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Frazee-Vergas could use a larger reserve, but otherwise has 'very clean' audit report

The annual audit revealed a clean bill of health for the Frazee-Vergas School District, thanks in part to salary sacrifices made by teachers and administrators.

The district needs to build its undesignated reserve fund, but other than that has done a good job of meeting its budget, according to Randall Highland, of Carlson Highland & Co., LLP.

There were no findings (problems that need to be addressed within the district's accounting system), no unanswered questions and no disputes between the auditor and the district business office.

"This is a very clean audit report," Highland told the school board at its regular meeting Tuesday.

The district has $885,000 in unreserved funds that can be used for operations if necessary.

"This is very good news," Highland said. "When I first mentioned it to the superintendent, his jaw dropped."

The district had expected to have about $600,000 in the fund, but that was based on a conservative estimate by the business office. The numbers change from month to month, due to the complexities of the way the state funds education, and Highland had refused to be pinned down and would not provide an estimate until the audit was complete, he said.

"I was almost going to have another audit done on the audit that just got done," said Superintendent Deron Stender. "He (Highland) said it's normal, and it's a credit to the conservative nature of the business office we have."

The district had about $798,000 in the fund last year.

But the district spends about $750,000 per month, so this year's amount, although higher than expected, still represents less than 10 percent of the district's annual operating budget.

The Minnesota Auditor's Office recommends reserves of 35-50 percent of a district's annual operating budget, Highland said. A healthy reserve fund would contain operating revenue for five to six months, he added.

Budget to actual variances showed that "overall, district budgeting was quite accurate," Highland wrote in his audit report.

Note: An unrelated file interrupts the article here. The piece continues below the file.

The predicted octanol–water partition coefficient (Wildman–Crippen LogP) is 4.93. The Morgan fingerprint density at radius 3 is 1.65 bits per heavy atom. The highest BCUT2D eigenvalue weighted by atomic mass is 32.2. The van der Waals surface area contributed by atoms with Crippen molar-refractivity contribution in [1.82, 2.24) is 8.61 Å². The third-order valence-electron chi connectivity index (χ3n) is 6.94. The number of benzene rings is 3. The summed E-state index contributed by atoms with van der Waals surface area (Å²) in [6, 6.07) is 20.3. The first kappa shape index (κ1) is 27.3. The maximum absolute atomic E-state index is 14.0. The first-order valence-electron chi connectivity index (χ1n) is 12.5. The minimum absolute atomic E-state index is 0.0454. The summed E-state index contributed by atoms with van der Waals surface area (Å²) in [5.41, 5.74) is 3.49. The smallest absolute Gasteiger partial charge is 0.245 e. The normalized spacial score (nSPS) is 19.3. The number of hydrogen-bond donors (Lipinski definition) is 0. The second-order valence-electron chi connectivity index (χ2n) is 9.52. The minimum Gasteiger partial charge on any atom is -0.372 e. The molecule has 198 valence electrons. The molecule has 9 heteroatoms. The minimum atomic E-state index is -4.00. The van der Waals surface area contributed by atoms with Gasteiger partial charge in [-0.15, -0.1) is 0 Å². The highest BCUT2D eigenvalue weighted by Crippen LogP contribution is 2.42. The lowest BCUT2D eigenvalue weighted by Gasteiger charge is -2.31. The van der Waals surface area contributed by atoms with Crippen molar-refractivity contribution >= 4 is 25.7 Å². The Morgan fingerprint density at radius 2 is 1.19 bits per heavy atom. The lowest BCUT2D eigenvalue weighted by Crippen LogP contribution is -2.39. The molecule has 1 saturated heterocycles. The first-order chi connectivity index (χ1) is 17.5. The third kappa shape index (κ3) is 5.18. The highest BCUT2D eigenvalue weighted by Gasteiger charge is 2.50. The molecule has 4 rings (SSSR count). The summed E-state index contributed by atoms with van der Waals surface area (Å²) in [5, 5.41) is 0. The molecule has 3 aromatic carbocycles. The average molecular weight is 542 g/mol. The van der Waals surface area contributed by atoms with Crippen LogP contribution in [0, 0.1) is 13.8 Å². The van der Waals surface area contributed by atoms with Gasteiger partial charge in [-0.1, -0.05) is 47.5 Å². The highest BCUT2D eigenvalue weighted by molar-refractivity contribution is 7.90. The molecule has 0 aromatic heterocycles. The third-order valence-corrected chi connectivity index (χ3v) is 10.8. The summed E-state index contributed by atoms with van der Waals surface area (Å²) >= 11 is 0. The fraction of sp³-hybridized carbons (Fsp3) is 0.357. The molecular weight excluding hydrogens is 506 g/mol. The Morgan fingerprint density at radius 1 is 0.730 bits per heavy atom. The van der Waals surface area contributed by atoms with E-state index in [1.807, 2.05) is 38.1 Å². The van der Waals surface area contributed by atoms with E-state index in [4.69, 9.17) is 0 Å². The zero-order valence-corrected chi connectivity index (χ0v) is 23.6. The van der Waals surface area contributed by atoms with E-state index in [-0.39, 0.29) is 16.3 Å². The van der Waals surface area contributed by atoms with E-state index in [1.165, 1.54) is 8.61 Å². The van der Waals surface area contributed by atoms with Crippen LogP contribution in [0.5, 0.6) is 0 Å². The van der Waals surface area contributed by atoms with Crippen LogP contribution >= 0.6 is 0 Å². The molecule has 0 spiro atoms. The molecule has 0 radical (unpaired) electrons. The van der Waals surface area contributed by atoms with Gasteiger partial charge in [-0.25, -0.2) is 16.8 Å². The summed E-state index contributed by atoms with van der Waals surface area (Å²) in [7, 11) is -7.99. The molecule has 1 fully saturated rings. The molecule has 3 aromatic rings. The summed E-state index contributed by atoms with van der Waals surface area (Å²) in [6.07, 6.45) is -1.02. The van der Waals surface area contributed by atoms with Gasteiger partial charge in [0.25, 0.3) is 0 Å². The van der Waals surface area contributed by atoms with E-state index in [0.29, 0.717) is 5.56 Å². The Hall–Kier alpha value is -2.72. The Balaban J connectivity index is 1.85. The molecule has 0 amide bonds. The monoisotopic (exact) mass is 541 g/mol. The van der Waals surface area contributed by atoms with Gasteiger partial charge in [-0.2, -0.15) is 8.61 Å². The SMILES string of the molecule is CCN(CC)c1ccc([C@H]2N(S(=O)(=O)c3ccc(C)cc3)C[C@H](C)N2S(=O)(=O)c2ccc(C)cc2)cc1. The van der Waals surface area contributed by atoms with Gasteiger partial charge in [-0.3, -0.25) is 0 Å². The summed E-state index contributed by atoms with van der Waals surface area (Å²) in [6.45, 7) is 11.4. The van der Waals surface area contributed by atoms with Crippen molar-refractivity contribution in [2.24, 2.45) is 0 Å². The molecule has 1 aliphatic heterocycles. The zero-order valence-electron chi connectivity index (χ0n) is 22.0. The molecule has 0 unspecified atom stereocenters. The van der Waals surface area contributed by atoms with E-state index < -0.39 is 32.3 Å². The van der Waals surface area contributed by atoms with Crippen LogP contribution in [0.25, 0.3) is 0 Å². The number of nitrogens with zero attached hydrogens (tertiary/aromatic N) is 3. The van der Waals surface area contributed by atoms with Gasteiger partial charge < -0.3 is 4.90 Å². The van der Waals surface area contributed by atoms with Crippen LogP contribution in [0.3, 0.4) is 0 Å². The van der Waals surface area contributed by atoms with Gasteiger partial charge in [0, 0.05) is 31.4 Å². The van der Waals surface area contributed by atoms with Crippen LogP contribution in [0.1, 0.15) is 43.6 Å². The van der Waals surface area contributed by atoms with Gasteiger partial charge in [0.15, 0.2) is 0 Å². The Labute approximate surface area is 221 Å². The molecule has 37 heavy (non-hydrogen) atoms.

Revenue was about $176,000 (2 percent) higher than expected, and spending was about $148,000 (1.6 percent) under budget.

Net assets increased by about $625,000 over the prior year, mostly reflecting progress in paying off the district's long-term debt. The district paid $665,000 this fiscal year, leaving it with school construction bond debt of $7.27 million. That debt will be paid off entirely by 2018.

The "net assets" category is designed to show the district's overall financial health.

It tallies up the value of land and buildings and other assets and weighs them against long-term liabilities such as general obligation bonds and severance benefits payable (which, by the way, dropped by $101,000, to $549,000 this year).

In all, the district's net liabilities dropped from $8.7 million to $7.9 million, a 9.1 percent decrease.

Regular instruction costs fell by about $150,000, to $3.9 million.

District and school administration costs fell by about $70,000, to $485,000.

Vocational instruction costs fell by about $50,000, to $426,000.

Exceptional instruction fell by about $50,000, to $1.5 million.

On the other side, instructional support services and pupil support services each increased by about $100,000 from last year, as did site buildings and equipment costs.